Titch Moore was going through a slump. It was two years since he won on tour, and five missed cuts in seven starts this season were not a promising sign.
The 40-year-old turned his fortunes around with a runaway victory at the Investec Royal Swazi Open, where he totalled 60 points under the modified Stableford scoring format. Five points are awarded for an eagle and two for a birdie. None are awarded for par, while one point is deducted per bogey and three per double-bogey or worse.
Moore scored at least 10 points each day. He shot a final-round 64 to wrap up the tournament with 60 points in the bank, 15 more than the winning total from 2015, and claimed his 10th Sunshine Tour title.
‘I think we’ve played eight or nine events this year and this is only the second cut I’ve made. It’s been frustrating, but obviously with the second cut this year, to win, it’s unbelievable and winning here in Swazi is unbelievable,’ he said in his post-tournament interview.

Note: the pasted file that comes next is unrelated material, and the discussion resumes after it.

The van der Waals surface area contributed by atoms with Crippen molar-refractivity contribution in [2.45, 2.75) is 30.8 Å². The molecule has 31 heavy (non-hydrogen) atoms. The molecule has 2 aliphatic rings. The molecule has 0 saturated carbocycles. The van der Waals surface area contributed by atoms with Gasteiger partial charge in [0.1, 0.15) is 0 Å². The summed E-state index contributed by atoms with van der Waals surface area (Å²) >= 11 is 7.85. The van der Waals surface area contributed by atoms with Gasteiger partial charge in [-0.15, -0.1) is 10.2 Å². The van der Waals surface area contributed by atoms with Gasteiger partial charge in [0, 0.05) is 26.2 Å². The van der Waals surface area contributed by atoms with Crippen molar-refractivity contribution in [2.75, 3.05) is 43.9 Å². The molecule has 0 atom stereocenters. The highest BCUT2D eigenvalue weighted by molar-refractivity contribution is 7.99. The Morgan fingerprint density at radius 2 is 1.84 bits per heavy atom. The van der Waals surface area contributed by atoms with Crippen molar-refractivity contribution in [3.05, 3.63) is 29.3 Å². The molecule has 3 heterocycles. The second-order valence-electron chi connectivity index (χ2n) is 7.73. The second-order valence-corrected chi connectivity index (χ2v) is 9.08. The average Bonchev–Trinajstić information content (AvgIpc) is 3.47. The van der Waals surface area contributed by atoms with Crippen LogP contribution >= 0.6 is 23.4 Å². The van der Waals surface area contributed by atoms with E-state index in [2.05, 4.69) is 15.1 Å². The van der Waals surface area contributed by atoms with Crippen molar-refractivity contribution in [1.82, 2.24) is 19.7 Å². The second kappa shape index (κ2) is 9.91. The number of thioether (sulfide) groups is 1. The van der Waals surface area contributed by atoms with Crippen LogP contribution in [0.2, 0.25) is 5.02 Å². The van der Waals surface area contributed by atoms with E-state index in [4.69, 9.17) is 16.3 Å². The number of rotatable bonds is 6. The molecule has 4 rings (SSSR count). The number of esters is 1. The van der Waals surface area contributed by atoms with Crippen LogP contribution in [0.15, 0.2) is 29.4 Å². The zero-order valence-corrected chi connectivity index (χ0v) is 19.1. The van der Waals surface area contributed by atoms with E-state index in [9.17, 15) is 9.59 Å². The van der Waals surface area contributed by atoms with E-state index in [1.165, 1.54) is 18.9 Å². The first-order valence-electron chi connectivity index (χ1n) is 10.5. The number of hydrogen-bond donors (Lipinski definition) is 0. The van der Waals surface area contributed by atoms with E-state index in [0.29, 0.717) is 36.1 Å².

Coming into the week Moore had played one weekend in 2016, at the Dimension Data Pro-Am, where he tied for 41st place.
The former SA Amateur champion won seven titles between 2000 and 2007, highlighted by a four-stroke victory over Louis Oosthuizen, James Kingston, and Steve Basson at the Coca-Cola Charity Championship in 2007.
For the next six seasons he battled to close out tournaments and took six runner-up results before finally lifting a trophy at the 2014 Telkom Business PGA Championship. It was a resurgent victory for Moore, who won again six months later at Sun Boardwalk Challenge in his home town of Port Elizabeth.
In 2015 he struggled to find a groove and missed 10 cuts during the season. He recorded a lone top-10 result at the Langebaan Vodacom Origins of Golf tournament, but it was a bleak year.
This month Moore proved he can still produce the goods with his emphatic victory in Swaziland. He finished the tournament 11 points clear of second-placed Adilson da Silva, himself a 12-time winner on the Sunshine Tour.
‘They always seem to be emotional victories,’ Moore said afterwards. ‘Not to win in two years and I’ve been going through a really bad slump, so to pull this one off today is great. To win the way I did was fantastic and hopefully I can carry on doing it for years to come.’
The Swaziland success put a 10th trophy in Moore’s cabinet and gave him a share of 22nd place on the list of players with the most Sunshine Tour wins, tied with Nick Price and three others.